Citigroup (C) is standing firm against releasing loan loss reserves on its mortgage portfolio because of the overhang of foreclosures that have yet to hit the market.

The banking giant’s primary concern is its mortgage portfolio as it continues to wind down assets in Citi Holdings, Chief Executive Vikram Pandit said on a conference call Monday. But in response to the substantial foreclosure backlog, ongoing political headwinds and risks from a weakening U.S. economy, Pandit said the New York-based bank has not released any loan loss reserves against its mortgage portfolio to date.

The bank, however, released $984 million in loan reserves against nonmortgage-related lines of business in the second quarter.

Citi’s total allowance for losses stood at $27.6 billion at quarter-end, or 4.3% of total loans, compared to $34.4 billion, or 5.4%, in the prior year period.

John Gerspach, Citi chief financial officer, who is perennially negative on the mortgage business, said he remains cautious in overestimating the meaning of green shoots throughout the nation.

“As far as the risk of the foreclosure overhang, there are still a lot of foreclosures in process that have yet to hit the market,” Gerspach said. “I don’t look at this as being a robust housing situation. Maybe a little bit of it comes from the fact that I lived through the mortgage issues of the early 1990s. It took years for that to clear up, and in comparison the early 1990s were small potatoes compared to what we’re going through now. So I need to see a little more evidence.”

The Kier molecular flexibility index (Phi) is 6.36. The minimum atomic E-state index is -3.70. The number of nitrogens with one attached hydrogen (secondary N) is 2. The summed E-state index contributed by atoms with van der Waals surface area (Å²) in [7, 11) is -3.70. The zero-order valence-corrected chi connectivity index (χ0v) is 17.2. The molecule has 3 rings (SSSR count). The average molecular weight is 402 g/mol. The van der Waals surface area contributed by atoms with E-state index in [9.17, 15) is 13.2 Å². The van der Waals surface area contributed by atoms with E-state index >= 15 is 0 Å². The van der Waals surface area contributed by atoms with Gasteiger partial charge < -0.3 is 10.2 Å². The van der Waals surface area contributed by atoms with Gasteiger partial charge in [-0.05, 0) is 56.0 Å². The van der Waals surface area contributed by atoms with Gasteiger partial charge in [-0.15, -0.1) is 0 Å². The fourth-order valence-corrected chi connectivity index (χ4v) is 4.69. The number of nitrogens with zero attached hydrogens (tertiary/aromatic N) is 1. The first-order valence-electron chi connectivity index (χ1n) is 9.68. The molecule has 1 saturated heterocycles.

Citigroup posted a second-quarter profit of $2.95 billion on revenue of $18.6 billion as the bank on Monday noted growth in both loans and deposits.

Analysts note that the quality of Citi’s mortgage portfolio has improved relative to its reserves, leading to the possiblity of a trigger that would allow the bank to release reserves. Competitor JPMorgan Chase (JPM), evidently, has flipped that trigger.

JPMorgan reported last week that it reduced loan-loss reserves by $2.1 billion in the second quarter, mostly for the mortgage and credit card portfolios. “The good news is that these reductions reflected meaningful improvements in delinquencies and estimated losses in these portfolios,” the bank said in a statement. “We continue to maintain strong reserves.”

Repurchase losses at JPMorgan totaled $10 million in the second quarter, vastly below the $223 million in the year-ago period and $302 million in the first quarter.

Wells Fargo (WFC), on the other hand, added $239 million worth of provisions to its mortgage repurchase loss reserve in the second quarter, raising its reserve total to $669 million — 56% more than its first-quarter provision of $430 million. “We believe the additional reserve is appropriate to cover losses associated with these higher expected demands,” Wells Fargo Chief Financial Officer Tim Sloan said on a conference call Friday.

Gerspach said as Citigroup begins to incur credit losses in relation to the national mortgage settlement, it will release reserves to cover those losses. “Those loans have been fully reserved for, so we will be doing some level of reserve release,” he said.









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